Liberal Hegemony versus Buzkashi


The history of Afghanistan, to quote historian Tamim Ansary, is the history of often interruption. Whenever this ‘land-in-between’ country attempted to set on a course, a major power interrupted and halted its march of progress. The history of Afghanistan is also the saga of imposition of rules on Buzkashi or goat grabbing. The above mentioned historian uses the metaphor of Buzkashi, the national sport of Afghanistan, for Afghan society. The description of Buzkashi would take longer than necessary, however, it is suffice to say that it is a game without any rules, boundaries and referee. The major powers for the last two-hundred years interrupted the history of Afghanistan and futilely attempted to impose rules on this Buzkashi of Afghan society. Five attempts, after 1747, were made: three by Great Britain during its heyday of imperialism; one by Soviet Union under its inspiration of Brezhnev Doctrine; and the latest by United States. One thing, as history tell us, is common between all five attempts: they failed and failed badly. The latest attempt by the mighty United States has been the most organized attempt to organize the disorganized Afghan society. It has, the contemporary history is witness, however, produced no encouraging results.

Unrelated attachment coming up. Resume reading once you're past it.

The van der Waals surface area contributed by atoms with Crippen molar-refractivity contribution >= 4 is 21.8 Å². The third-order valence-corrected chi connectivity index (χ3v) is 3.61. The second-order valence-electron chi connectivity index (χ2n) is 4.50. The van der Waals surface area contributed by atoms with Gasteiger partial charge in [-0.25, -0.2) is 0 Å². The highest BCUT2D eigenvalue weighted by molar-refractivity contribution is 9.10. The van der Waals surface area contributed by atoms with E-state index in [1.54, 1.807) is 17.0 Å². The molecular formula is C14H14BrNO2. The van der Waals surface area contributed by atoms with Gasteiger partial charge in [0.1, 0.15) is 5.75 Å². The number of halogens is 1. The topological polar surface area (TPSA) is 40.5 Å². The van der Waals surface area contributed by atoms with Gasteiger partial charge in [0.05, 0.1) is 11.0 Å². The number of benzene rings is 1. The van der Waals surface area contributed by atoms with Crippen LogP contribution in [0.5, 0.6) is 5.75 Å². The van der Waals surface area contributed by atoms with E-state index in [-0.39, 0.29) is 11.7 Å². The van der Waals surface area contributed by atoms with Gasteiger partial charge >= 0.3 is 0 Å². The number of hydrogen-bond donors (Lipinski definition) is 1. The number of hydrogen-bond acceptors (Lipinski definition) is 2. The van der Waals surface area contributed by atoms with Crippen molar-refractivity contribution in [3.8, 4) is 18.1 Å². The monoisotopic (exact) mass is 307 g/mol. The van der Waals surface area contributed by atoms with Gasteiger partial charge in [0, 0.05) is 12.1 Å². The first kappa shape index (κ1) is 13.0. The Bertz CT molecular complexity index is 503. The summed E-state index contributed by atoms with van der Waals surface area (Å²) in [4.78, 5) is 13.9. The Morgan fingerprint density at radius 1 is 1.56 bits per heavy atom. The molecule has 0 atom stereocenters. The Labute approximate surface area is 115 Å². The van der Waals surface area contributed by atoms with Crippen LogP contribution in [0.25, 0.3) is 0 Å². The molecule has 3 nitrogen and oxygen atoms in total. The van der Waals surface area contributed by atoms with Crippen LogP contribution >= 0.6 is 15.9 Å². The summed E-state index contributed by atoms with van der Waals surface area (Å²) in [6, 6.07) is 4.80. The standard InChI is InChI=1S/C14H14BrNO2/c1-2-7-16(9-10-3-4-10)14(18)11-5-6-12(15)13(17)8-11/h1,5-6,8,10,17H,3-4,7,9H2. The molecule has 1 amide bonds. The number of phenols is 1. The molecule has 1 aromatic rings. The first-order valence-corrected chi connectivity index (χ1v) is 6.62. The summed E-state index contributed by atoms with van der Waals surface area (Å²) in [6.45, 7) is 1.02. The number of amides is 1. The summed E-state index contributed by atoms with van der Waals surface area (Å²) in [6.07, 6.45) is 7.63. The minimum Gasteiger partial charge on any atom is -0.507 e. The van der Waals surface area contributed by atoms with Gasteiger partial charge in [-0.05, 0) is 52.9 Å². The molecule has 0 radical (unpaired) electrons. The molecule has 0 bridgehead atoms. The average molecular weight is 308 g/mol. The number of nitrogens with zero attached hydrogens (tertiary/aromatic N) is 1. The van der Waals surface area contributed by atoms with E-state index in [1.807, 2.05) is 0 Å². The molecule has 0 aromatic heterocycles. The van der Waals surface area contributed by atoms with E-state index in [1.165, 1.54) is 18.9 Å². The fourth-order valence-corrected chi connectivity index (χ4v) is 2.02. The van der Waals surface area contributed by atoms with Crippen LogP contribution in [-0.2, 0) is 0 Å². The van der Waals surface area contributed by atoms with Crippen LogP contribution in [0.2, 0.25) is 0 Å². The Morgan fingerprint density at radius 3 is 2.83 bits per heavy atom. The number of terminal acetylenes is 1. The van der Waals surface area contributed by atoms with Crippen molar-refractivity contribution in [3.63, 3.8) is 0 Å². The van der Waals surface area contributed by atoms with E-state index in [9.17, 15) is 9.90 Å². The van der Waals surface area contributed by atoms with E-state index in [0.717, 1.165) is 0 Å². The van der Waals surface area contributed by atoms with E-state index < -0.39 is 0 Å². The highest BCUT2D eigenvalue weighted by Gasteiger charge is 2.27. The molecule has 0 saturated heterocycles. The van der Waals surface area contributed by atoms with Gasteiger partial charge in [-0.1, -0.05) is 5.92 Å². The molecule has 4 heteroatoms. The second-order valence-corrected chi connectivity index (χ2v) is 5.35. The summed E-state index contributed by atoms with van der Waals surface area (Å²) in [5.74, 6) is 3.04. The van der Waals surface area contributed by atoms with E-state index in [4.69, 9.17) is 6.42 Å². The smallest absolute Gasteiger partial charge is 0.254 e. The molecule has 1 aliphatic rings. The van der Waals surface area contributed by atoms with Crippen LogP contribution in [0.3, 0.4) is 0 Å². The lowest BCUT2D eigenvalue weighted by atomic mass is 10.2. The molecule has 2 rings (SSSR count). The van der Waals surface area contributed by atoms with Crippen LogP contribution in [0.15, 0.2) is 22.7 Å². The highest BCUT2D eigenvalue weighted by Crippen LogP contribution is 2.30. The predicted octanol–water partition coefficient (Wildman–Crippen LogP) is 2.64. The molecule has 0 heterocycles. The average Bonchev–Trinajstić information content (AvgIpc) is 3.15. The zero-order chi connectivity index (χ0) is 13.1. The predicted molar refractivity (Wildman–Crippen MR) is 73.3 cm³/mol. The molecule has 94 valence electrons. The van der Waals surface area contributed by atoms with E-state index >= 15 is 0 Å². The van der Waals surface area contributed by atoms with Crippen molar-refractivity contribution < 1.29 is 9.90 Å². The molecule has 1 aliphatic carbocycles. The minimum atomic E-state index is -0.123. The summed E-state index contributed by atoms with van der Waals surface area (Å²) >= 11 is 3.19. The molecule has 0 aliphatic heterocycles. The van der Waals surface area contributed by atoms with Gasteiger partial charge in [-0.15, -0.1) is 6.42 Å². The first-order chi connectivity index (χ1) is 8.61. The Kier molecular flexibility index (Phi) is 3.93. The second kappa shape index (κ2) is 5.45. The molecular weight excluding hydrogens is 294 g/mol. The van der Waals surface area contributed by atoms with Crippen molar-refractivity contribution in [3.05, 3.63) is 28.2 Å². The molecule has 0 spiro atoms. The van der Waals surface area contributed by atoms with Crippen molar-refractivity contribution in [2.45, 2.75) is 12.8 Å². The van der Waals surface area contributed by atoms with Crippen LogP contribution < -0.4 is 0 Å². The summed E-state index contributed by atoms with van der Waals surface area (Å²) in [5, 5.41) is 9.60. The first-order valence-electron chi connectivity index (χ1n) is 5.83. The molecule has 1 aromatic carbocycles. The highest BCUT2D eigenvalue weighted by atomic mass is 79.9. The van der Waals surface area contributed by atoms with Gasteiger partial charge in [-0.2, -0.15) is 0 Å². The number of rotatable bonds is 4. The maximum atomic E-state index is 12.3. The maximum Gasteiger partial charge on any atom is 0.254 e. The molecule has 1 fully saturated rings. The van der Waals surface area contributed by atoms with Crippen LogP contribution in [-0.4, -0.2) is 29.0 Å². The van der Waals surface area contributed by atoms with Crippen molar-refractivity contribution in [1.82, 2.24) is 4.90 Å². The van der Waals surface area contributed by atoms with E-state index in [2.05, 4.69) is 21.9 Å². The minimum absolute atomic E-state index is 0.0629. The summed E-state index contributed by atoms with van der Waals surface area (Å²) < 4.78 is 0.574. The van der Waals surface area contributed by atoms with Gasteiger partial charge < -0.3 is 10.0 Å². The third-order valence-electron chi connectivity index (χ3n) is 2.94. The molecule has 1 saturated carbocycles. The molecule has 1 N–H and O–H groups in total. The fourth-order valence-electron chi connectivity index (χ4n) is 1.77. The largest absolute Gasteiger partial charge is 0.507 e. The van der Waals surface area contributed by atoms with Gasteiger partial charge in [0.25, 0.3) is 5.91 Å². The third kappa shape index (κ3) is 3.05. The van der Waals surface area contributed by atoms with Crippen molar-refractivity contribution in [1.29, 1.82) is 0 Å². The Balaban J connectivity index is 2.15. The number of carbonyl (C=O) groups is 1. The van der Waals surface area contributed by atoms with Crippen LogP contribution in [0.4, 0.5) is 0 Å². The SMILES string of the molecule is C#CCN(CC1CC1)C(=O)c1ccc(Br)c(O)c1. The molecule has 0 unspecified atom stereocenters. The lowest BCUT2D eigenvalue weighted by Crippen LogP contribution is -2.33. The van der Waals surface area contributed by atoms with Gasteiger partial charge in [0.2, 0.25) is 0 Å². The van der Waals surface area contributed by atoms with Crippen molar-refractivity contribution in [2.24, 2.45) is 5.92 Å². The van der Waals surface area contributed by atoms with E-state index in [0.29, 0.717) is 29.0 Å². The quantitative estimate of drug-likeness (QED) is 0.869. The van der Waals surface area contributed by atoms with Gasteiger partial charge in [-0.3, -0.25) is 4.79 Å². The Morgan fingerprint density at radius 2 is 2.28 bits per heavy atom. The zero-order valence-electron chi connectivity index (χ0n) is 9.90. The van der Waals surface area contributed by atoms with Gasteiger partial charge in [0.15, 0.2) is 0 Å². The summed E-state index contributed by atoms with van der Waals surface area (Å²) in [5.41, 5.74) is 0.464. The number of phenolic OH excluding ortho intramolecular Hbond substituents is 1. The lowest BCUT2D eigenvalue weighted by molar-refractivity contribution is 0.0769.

The story of latest attempt to impose rules on Buzkashi of Afghan society actually goes as follow as it has roots in the end of Cold war.